Still, as Franciscovich suggested, Henry remains merely a bench stash for now, as the volume just wasn't there, and hasn't been there, for the rookie just yet.
QBs: Marcus Mariota, Blaine Gabbert
RBs: Dion Lewis, Derrick Henry, David Fluellen
WRs: Rishard Matthews, Eric Decker, Taywan Taylor, Eric Weems, Michael Campanaro, Corey Davis
TEs: Delanie Walker, Luke Stocker, Jonnu Smith, Phillip Supernaw
Washington RedskinsCompiled by FootballDiehards Editor Bob Harris | Updated 5 October 2016
According to ESPN.com's John Keim, a few days before the most productive game of his NFL career, running back Matt Jones noticed on film the difference in his two halves the previous week against the Giants. In one half, he was hesitant, hit the wrong holes and failed to maximize the yards available. In the second, he ran with power.
He liked the second half better. So, too, did the Redskins. But the question before Sunday's game against the Browns was this: Would Jones carry over the momentum from the fourth quarter of last weekend's game against the Giants, in which he gained 35 yards and ran the way Washington has wanted him to all season?
The answer was yes.
Jones' legs were the difference in a 31-20 victory that saved the Redskins from a bad home loss and 1-3 start to the season.
Keim went on to note we can give a partial assist to his mother, who was watching him in person for the first time in his NFL career.
"I just wanted to be decisive and show my mom what I got and what I'm capable of, what she brought in this world," Jones said. "It meant a lot to me. And my [two] little girls calling me, just telling me they see me on the TV. It just means a lot to me and just finding out who I am as a person. I'm a role model to my kids and I don't want to let them down."
The defense helped by forcing three turnovers on a day it otherwise struggled to stop Cleveland's offense. If you're going to struggle to stop teams, you might as well help by forcing turnovers. But the defense absolutely must play better if the Redskins want to contend this season. Too many missed tackles; too many yards after contact; too much success on the ground by the opposition.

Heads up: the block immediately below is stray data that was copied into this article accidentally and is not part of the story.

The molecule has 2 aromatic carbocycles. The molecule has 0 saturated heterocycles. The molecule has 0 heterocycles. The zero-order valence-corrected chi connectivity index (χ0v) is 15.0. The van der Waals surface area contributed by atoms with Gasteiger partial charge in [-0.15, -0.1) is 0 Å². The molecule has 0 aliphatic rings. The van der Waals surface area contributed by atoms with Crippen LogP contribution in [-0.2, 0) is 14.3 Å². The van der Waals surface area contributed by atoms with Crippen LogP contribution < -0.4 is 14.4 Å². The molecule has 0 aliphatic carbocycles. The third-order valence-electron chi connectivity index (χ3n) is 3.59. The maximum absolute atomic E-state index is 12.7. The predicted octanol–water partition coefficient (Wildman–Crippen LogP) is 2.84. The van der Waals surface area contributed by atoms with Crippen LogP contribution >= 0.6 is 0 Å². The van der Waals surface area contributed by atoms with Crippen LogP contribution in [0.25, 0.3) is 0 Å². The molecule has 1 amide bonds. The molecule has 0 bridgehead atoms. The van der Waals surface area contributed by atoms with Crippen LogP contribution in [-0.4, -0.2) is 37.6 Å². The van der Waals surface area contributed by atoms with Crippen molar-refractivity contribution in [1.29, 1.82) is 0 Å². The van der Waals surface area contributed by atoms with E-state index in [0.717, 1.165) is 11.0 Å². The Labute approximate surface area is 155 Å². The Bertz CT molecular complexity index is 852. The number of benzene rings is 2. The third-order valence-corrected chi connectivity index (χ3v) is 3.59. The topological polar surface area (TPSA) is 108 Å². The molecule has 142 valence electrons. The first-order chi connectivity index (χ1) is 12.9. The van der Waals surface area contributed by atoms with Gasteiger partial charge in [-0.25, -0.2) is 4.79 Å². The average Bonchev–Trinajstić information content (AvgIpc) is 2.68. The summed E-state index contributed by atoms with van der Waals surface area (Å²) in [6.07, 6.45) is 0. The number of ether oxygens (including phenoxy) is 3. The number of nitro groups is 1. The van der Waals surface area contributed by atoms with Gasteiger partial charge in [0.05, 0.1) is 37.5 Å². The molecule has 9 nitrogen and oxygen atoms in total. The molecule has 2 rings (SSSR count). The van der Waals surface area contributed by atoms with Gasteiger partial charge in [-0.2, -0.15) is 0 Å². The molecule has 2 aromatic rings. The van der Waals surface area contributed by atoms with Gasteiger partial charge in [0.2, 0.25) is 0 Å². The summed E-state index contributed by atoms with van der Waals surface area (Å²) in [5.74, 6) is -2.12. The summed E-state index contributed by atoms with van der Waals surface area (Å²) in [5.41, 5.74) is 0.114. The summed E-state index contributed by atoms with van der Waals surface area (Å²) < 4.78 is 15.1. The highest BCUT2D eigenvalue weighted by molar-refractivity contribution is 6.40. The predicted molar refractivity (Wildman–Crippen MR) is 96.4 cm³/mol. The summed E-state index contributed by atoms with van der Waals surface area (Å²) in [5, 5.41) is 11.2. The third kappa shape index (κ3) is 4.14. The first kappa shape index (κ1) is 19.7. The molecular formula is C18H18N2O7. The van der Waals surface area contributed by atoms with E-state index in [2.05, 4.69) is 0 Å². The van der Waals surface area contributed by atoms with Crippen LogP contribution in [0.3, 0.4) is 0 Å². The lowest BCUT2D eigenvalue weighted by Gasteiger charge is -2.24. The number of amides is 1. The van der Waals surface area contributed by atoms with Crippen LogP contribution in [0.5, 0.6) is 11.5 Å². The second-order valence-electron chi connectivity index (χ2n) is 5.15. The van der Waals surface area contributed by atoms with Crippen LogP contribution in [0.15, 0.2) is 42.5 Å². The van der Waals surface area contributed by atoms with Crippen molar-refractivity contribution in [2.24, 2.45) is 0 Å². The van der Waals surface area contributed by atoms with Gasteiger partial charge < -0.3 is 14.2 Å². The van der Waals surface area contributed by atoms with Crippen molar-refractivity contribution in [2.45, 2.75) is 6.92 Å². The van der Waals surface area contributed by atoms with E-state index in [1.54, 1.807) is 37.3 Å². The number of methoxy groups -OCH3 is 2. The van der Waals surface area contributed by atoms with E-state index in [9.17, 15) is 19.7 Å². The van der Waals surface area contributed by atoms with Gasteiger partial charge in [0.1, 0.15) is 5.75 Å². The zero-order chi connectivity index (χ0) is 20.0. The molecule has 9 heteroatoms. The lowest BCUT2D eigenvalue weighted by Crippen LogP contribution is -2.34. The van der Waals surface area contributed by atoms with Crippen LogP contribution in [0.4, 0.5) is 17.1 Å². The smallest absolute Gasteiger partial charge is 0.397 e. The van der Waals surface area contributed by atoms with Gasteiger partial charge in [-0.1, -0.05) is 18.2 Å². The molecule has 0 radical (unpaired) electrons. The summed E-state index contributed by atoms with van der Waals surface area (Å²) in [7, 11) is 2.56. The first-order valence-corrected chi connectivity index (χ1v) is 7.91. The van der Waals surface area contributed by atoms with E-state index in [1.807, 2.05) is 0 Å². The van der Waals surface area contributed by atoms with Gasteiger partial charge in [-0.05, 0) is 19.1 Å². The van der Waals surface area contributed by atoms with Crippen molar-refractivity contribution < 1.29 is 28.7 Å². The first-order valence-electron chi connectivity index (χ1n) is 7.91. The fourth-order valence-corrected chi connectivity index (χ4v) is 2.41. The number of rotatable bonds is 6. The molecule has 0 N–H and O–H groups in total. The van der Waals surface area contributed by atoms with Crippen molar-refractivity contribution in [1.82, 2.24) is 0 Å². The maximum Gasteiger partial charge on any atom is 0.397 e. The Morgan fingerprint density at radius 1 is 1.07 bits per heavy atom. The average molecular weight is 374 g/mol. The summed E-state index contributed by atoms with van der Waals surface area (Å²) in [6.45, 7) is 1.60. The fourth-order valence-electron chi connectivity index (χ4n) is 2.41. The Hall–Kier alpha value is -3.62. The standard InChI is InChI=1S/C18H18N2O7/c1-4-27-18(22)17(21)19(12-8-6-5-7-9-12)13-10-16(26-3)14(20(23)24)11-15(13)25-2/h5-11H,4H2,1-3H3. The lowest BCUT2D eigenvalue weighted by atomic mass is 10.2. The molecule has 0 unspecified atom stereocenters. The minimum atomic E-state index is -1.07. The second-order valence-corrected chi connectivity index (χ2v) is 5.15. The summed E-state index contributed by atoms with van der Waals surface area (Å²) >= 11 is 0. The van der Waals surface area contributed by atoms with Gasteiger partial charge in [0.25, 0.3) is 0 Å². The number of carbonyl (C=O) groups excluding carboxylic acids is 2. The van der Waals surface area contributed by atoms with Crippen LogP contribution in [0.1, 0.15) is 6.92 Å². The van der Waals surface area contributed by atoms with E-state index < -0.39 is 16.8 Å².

Keim added that Jones still has times when he stutter-steps too much and tries to dance around smaller players -- it happened in the first half. When that happens, and his feet stop, Jones is just a guy. But when he's patient, plays off his blocks and runs decisively, he can be a guy the Redskins rely on for a while.
"Looked like he was running with more power and more conviction," head coach Jay Gruden said. "You're not going to make every correct decision, but when you make a decision, make it and be decisive. He was more decisive and more physical."
As Keim summed up, "Jones is still figuring out who he is as a runner. Actually, he knows who he needs to be. He just has to find a way to be that guy with regularity. Washington saw Sunday the difference it can make."
Fantasy owners saw it, too. ...
Other notes of interest. ... Kirk Cousins was a picture of perfection out of the gate, completing his first nine passes and throwing touchdown strikes on Washington's opening two drives. The quarterback crashed to earth one series later, though, tossing a costly pick that set up Cleveland's second touchdown.
After mounting the 14-0 lead, Cousins (21-of-27 passing for 183 yards) and the Redskins scored just three points over the next 35 minutes before the signal-caller sealed the game with his third touchdown dart of the day in the final frame.
It was clear right away that Jordan Reed was in for a productive day against a Browns defense that came into the game allowing the NFL's third most receptions (22) and fifth most yards (244) to tight ends. The Redskins pass-catcher caught two touchdowns in the space of seven minutes and finished with a team-leading nine grabs for 73 yards.
Reed finished the day with nine catches for 73 yards and a pair of touchdowns. He has 207 receptions for 2,179 yards and 16 touchdowns for his career.
As announced by the NFL, Reed made it to 200 catches faster than any other tight end in league history. Reed got there in 38 games; Hall of Famer Kellen Winslow did it in 39.
The knock on Reed hasn't been his ability to produce but his durability. Since joining the league in 2013, he has missed 14 games. This year, he has appeared in all four games.
The Redskins didn't complete much down field. But two pass interference penalties drawn by DeSean Jackson were good enough for 80 yards by themselves.
One last note here. ... Josh Doctson missed his second game of the season Sunday with a sore left Achilles tendon, an injury that has bothered him since May and cost him almost all of the preseason.
QBs: Alex Smith, Colt McCoy, Kevin Hogan
RBs: Samaje Perine, Kapri Bibbs
WRs: Jamison Crowder, Josh Doctson, Paul Richardson, Brian Quick
TEs: Vernon Davis, Jeremy Sprinkle